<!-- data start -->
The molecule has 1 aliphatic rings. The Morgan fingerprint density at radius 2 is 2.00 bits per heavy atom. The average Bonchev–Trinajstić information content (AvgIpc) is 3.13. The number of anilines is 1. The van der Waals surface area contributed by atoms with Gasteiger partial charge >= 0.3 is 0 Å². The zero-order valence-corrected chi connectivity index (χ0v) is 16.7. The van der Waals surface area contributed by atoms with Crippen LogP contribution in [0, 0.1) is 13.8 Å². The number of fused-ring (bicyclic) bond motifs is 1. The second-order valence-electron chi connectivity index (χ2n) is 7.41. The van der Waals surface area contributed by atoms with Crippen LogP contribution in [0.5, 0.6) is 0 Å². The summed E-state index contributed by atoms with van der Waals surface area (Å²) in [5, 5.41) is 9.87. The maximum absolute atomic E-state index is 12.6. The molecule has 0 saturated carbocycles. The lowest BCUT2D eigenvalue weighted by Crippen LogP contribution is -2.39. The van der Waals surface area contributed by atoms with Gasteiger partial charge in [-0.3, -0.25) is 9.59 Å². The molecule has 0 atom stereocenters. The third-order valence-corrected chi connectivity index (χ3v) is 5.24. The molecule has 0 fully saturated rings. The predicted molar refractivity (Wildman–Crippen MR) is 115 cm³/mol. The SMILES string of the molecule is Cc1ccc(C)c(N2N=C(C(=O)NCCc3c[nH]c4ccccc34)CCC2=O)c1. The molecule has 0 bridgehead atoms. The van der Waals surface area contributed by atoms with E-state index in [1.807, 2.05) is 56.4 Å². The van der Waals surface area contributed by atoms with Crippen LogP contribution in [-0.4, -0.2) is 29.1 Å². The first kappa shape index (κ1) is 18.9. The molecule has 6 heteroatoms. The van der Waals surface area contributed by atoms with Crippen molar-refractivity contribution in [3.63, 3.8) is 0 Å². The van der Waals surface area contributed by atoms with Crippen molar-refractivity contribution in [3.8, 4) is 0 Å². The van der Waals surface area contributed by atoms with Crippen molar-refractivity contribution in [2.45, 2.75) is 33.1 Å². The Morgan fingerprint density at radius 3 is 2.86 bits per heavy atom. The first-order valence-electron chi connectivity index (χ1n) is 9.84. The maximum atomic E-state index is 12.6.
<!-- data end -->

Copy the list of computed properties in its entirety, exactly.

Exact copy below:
The molecule has 1 aliphatic rings. The Morgan fingerprint density at radius 2 is 2.00 bits per heavy atom. The average Bonchev–Trinajstić information content (AvgIpc) is 3.13. The number of anilines is 1. The van der Waals surface area contributed by atoms with Gasteiger partial charge >= 0.3 is 0 Å². The zero-order valence-corrected chi connectivity index (χ0v) is 16.7. The van der Waals surface area contributed by atoms with Crippen LogP contribution in [0, 0.1) is 13.8 Å². The number of fused-ring (bicyclic) bond motifs is 1. The second-order valence-electron chi connectivity index (χ2n) is 7.41. The van der Waals surface area contributed by atoms with Crippen LogP contribution in [0.5, 0.6) is 0 Å². The summed E-state index contributed by atoms with van der Waals surface area (Å²) in [5, 5.41) is 9.87. The maximum absolute atomic E-state index is 12.6. The molecule has 0 saturated carbocycles. The lowest BCUT2D eigenvalue weighted by Crippen LogP contribution is -2.39. The van der Waals surface area contributed by atoms with Gasteiger partial charge in [-0.3, -0.25) is 9.59 Å². The molecule has 0 atom stereocenters. The third-order valence-corrected chi connectivity index (χ3v) is 5.24. The molecule has 0 fully saturated rings. The predicted molar refractivity (Wildman–Crippen MR) is 115 cm³/mol. The SMILES string of the molecule is Cc1ccc(C)c(N2N=C(C(=O)NCCc3c[nH]c4ccccc34)CCC2=O)c1. The molecule has 0 bridgehead atoms. The van der Waals surface area contributed by atoms with E-state index in [1.807, 2.05) is 56.4 Å². The van der Waals surface area contributed by atoms with Crippen LogP contribution in [-0.4, -0.2) is 29.1 Å². The first kappa shape index (κ1) is 18.9. The molecule has 6 heteroatoms. The van der Waals surface area contributed by atoms with Crippen molar-refractivity contribution in [3.63, 3.8) is 0 Å². The van der Waals surface area contributed by atoms with Crippen molar-refractivity contribution in [3.8, 4) is 0 Å². The van der Waals surface area contributed by atoms with Crippen molar-refractivity contribution in [2.45, 2.75) is 33.1 Å². The Morgan fingerprint density at radius 3 is 2.86 bits per heavy atom. The first-order valence-electron chi connectivity index (χ1n) is 9.84. The maximum atomic E-state index is 12.6.